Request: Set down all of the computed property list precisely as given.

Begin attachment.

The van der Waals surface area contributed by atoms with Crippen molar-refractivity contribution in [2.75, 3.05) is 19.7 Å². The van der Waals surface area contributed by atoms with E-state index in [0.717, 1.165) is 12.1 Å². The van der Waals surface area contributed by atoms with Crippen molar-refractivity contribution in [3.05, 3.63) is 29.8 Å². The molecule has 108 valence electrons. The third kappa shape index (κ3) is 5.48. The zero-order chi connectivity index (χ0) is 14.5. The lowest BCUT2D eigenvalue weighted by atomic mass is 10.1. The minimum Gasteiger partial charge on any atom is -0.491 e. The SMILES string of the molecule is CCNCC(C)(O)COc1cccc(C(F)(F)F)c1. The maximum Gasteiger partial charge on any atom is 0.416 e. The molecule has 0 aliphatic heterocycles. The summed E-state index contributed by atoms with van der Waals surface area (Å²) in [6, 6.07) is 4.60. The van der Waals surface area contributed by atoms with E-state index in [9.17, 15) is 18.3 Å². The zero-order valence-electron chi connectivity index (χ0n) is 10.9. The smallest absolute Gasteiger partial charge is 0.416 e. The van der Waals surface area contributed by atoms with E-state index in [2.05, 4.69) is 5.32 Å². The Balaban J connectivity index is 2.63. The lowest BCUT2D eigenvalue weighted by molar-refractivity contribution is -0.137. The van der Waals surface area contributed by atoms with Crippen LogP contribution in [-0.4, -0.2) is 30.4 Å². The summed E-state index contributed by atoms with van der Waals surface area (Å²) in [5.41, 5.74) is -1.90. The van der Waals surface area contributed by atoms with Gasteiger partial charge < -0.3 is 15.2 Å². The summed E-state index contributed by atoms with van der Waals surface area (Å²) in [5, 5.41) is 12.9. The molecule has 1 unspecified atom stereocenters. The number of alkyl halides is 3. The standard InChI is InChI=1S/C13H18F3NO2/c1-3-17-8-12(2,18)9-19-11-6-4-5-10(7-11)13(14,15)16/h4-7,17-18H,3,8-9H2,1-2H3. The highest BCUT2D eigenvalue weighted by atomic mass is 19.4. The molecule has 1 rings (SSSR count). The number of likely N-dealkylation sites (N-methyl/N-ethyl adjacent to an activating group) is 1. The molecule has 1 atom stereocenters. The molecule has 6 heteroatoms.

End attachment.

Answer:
The van der Waals surface area contributed by atoms with Crippen molar-refractivity contribution in [2.75, 3.05) is 19.7 Å². The van der Waals surface area contributed by atoms with E-state index in [0.717, 1.165) is 12.1 Å². The van der Waals surface area contributed by atoms with Crippen molar-refractivity contribution in [3.05, 3.63) is 29.8 Å². The molecule has 108 valence electrons. The third kappa shape index (κ3) is 5.48. The zero-order chi connectivity index (χ0) is 14.5. The lowest BCUT2D eigenvalue weighted by atomic mass is 10.1. The minimum Gasteiger partial charge on any atom is -0.491 e. The SMILES string of the molecule is CCNCC(C)(O)COc1cccc(C(F)(F)F)c1. The maximum Gasteiger partial charge on any atom is 0.416 e. The molecule has 0 aliphatic heterocycles. The summed E-state index contributed by atoms with van der Waals surface area (Å²) in [6, 6.07) is 4.60. The van der Waals surface area contributed by atoms with E-state index in [9.17, 15) is 18.3 Å². The zero-order valence-electron chi connectivity index (χ0n) is 10.9. The smallest absolute Gasteiger partial charge is 0.416 e. The van der Waals surface area contributed by atoms with E-state index in [2.05, 4.69) is 5.32 Å². The Balaban J connectivity index is 2.63. The lowest BCUT2D eigenvalue weighted by molar-refractivity contribution is -0.137. The van der Waals surface area contributed by atoms with Crippen LogP contribution in [-0.4, -0.2) is 30.4 Å². The summed E-state index contributed by atoms with van der Waals surface area (Å²) in [5.41, 5.74) is -1.90. The van der Waals surface area contributed by atoms with Gasteiger partial charge < -0.3 is 15.2 Å². The summed E-state index contributed by atoms with van der Waals surface area (Å²) in [5, 5.41) is 12.9. The molecule has 1 unspecified atom stereocenters. The number of alkyl halides is 3. The standard InChI is InChI=1S/C13H18F3NO2/c1-3-17-8-12(2,18)9-19-11-6-4-5-10(7-11)13(14,15)16/h4-7,17-18H,3,8-9H2,1-2H3. The highest BCUT2D eigenvalue weighted by atomic mass is 19.4. The molecule has 1 rings (SSSR count). The number of likely N-dealkylation sites (N-methyl/N-ethyl adjacent to an activating group) is 1. The molecule has 1 atom stereocenters. The molecule has 6 heteroatoms.